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Though this could easily be mistaken for an infectious process, the correct diagnosis is reflex sympathetic dystrophy (RSD), also known as complex regional pain syndrome (CRPS) type I.

This is a poorly understood neurological condition that may manifest by way of sensory, focal autonomic, or motor abnormalities. Pain is a common presenting complaint; as was the case with this patient, cutaneous vasomotor changes also may be present.

This patient was treated for the acute symptoms in the urgent care setting with the standard of care for this syndrome—diazepam, gabapentin (Neurontin), and acetaminophen/oxycodone (Percocet)—and referred to a neurologist, in whose care she underwent ganglion steroid injections.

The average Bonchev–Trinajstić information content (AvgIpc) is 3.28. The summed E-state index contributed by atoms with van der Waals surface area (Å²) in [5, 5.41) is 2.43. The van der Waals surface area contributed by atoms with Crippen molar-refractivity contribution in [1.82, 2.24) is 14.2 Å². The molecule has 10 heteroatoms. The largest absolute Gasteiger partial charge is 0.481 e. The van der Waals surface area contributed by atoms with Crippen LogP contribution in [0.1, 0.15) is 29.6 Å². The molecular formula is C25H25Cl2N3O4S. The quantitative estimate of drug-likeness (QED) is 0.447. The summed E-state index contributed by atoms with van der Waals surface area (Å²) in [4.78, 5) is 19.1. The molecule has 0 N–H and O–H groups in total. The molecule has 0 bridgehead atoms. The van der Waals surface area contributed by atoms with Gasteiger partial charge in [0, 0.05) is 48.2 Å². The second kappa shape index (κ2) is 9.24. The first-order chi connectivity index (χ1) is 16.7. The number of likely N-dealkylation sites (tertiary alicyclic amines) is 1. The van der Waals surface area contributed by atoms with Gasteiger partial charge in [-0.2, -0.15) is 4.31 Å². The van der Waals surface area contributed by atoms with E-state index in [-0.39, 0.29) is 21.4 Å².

She experienced slight resolution of symptoms and then remained asymptomatic for three months. She presented to urgent care again when the condition flared, despite the fact that she was on medication. Prognosis for RSD/CRPS is hard to predict; in some patients, the condition spreads to other areas of the body.

Case presented by Marc R. Salzberg, MD, FACEP of Stat Health Immediate Medical Care, PC, Smithtown, NY.
[taq_review]

Patient experiencing intense pain and redness of skin

Marc R. Salzberg, MD, FACEP

Emergency Care Physician at Stat Health Immediate Medical Care
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